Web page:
Introductory remark: if you are newly on this newsletter list, you need a small lead-in. This particular newsletter is largely about the annual gathering of the Washington Teachers of Teachers of Mathematics, aka WaToToM. A bit of a description and a lot of our history can be found on our web page, http://faculty.washington.edu/warfield/WaToToM/WaToToM.html

Once again WaToToM has been presented with a new challenge and risen to the occasion. This time I think we get points for flexibility. There we were all set, in fact in some cases already on the road, for our canonical early February gathering and thud!, both passes closed for the whole doggoned week-end. The decision to cancel the gathering was painful, but unambiguous. Once the shock wore off, we rallied round, and when Sleeping Lady came up with an alternative date we nabbed it. Not everyone from the original list could make it, which was sad, but then some folks who couldn't have made it in February turned up to counterbalance things, and we wound up having an excellent gathering with some exciting developments. I'll hit just the high spots.

Friday evening is our traditional introduce-a-partner time. Since the idea is to introduce someone you don't already know, I decided to ask the folks who had been there at most once before to stand up -- and it turned out to be more than half. Since I know (and lean on!) the solid core of people who have been to so many of the gatherings that I can't quite imagine WaToToM without them, I really liked the evidence of plenty of fresh blood being around as well.

Saturday always starts with something nifty and mathematical. In this case, we had one that tied in with the topic of the morning, which made for an easy choice. In effect, we simply addressed the question: "What do you know about numbers that can be written as sums of sequences of integers?" If you allow a triangle to be a degenerate trapezoid, then these are just the trapezoidal numbers. I got to go from table to table, seeing some people make diagrams with stacks of dots and manipulate them, and others make one such diagram and go straight to an algebraic description and others start juggling the formula for triangular numbers. When I declared the need to go on we had a theorem with necessary and sufficient condition, with only its necessity proved. The fact that by lunchtime there were four different proofs of the sufficiency leads to a suspicion that some people's attention may not have been fully engaged for the next topic, but the liveliness of the discussion indicated that there was plenty of attention to go around.

The overall topic for the morning was outreach: what is going on, what is planned, and what can we do to increase and stabilize it? First up was a project Ruth Parker and I have been working on for many months now. Ruth, alas, couldn't make the shift from February to April, so my son Neill, who has worked with Ruth and has been the major writer for our work, took over. The bare-bones story is that Ruth has developed and honed a set of courses, workshops, leadership seminars, community math nights, and meetings with administrators and community leaders, all carefully structured and tightly interwoven, that have demonstrably had a huge impact in the locales where she has worked. Now the question is how to use her model as a basis for a professional development project that will extend throughout the state. That's where we WaToToMites come into it. With our knowledge about K-12 mathematics and our connections with each other, we are in the best of positions to aid and stabilize that expansion. The ultimate form of the aid remains unclear -- depends in part on what funding we manage to line up -- but the first steps are already available: this summer, MEC (the Mathematics Education Collaborative -- Ruth's group) will be running their nine-day courses in several districts that have already signed on. They have offered us scholarships to take the introductory course -- two, or even three of us per section. If a bunch of us can manage it, we can form a floating seminar to discuss how we can help and to keep the rest of the group informed. I'll be sending out the course schedule when I am quite convinced that it has genuinely settled down.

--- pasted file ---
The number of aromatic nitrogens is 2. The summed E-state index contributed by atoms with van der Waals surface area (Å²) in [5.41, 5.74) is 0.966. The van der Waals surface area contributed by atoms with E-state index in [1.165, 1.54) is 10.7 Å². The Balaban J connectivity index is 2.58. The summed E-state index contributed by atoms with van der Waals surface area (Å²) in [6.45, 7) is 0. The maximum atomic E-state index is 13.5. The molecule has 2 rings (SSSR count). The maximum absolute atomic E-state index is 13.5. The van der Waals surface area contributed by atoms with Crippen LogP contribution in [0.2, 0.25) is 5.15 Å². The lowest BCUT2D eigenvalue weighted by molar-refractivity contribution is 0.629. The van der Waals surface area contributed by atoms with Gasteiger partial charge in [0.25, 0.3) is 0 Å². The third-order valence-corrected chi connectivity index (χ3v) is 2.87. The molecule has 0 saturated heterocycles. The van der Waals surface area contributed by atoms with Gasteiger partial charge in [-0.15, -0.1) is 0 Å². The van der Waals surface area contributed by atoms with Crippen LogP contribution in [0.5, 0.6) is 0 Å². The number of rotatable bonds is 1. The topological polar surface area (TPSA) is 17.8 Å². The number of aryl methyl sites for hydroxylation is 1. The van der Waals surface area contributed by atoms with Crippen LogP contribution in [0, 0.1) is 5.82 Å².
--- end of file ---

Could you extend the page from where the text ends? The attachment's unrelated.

Oh, and the relevance of the trapezoidal numbers: last month Ruth posed the situation to a bunch of school administrators, many of them reluctantly present, and when she finally managed to tear them away from working on it, she pointed out that that is the kind of engagement we are looking to provide for students. Much enlightenment was evident.

Further topics of outreach discussion were Mathletes and Transition Math. The Mathletes are to be found in the Tacoma area, where Bryan and Celine Dorner and a bunch of others from PLU are working in conjunction with MESA to bring teams of students from struggling middle schools to the state Math Olympiad. Students from PLU work with the middle schoolers, and parents and teachers take part in various aspects, so that a major impact is the building of a community of enthusiastic mathematics support. They had a nifty 3-minute video presentation, complete with the William Tell Overture. Unfortunately I can't reproduce it here, so I must send you to their website: http://www.plu.edu/~mesa/mathletes/home.html

Transition Math was also missing its expected presenter, since Bill Moore, who runs the project, had too many other demands. Christie Gilliland filled in nobly on about ten minutes notice. She sketched the history of the project, which is funded by the Gates Foundation to address the difficulties many students are having with the transition from high school to college. Then she gave more details on Project TIME, which is Green River Community College's sub-award. In this she was ably seconded by two high school teachers working with her on TIME. What none of them could say was what direction things are going. I promised to clear that up after a meeting on Monday, but ultimately realized that the fact that A) the new Standards are still in revision, B) curriculum choices will depend on the outcome of that revision, but in any case C) the legislature has just mandated that students be required to take three years of high school mathematics and D) the content of those three years is not yet specified makes moving forward on the terrain at best hazardous. But there are lots of good things set to happen once the terrain ceases shifting and shaking. You can read about some of them at http://www.transitionmathproject.org/